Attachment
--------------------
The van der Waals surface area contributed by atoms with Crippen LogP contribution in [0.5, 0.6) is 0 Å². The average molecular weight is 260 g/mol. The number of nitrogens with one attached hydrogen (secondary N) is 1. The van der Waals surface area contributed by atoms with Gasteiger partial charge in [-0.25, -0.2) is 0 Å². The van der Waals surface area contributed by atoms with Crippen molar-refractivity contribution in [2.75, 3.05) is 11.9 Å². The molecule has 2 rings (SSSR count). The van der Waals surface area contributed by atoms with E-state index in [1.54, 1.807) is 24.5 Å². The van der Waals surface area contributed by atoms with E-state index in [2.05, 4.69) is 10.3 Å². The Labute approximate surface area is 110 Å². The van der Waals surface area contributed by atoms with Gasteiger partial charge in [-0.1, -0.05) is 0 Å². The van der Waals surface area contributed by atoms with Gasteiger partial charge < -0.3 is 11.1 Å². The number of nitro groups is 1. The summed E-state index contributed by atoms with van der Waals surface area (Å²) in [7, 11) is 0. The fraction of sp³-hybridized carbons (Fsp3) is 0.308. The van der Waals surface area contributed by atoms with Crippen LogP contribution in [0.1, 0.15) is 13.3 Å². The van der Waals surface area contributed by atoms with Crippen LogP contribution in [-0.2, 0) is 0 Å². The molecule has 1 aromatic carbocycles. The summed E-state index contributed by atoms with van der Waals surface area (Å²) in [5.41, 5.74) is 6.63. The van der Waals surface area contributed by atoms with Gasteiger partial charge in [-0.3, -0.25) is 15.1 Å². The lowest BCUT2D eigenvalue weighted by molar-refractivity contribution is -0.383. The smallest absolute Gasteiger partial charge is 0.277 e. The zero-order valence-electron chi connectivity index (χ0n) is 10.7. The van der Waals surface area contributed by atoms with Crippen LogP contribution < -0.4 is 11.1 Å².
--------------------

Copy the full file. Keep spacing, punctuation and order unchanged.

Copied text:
The van der Waals surface area contributed by atoms with Crippen LogP contribution in [0.5, 0.6) is 0 Å². The average molecular weight is 260 g/mol. The number of nitrogens with one attached hydrogen (secondary N) is 1. The van der Waals surface area contributed by atoms with Gasteiger partial charge in [-0.25, -0.2) is 0 Å². The van der Waals surface area contributed by atoms with Crippen molar-refractivity contribution in [2.75, 3.05) is 11.9 Å². The molecule has 2 rings (SSSR count). The van der Waals surface area contributed by atoms with E-state index in [1.54, 1.807) is 24.5 Å². The van der Waals surface area contributed by atoms with E-state index in [2.05, 4.69) is 10.3 Å². The Labute approximate surface area is 110 Å². The van der Waals surface area contributed by atoms with Gasteiger partial charge in [-0.1, -0.05) is 0 Å². The van der Waals surface area contributed by atoms with Gasteiger partial charge < -0.3 is 11.1 Å². The number of nitro groups is 1. The summed E-state index contributed by atoms with van der Waals surface area (Å²) in [7, 11) is 0. The fraction of sp³-hybridized carbons (Fsp3) is 0.308. The van der Waals surface area contributed by atoms with Crippen LogP contribution in [0.1, 0.15) is 13.3 Å². The van der Waals surface area contributed by atoms with Crippen LogP contribution in [-0.2, 0) is 0 Å². The molecule has 1 aromatic carbocycles. The summed E-state index contributed by atoms with van der Waals surface area (Å²) in [5.41, 5.74) is 6.63. The van der Waals surface area contributed by atoms with Gasteiger partial charge in [-0.3, -0.25) is 15.1 Å². The lowest BCUT2D eigenvalue weighted by molar-refractivity contribution is -0.383. The smallest absolute Gasteiger partial charge is 0.277 e. The zero-order valence-electron chi connectivity index (χ0n) is 10.7. The van der Waals surface area contributed by atoms with Crippen LogP contribution < -0.4 is 11.1 Å².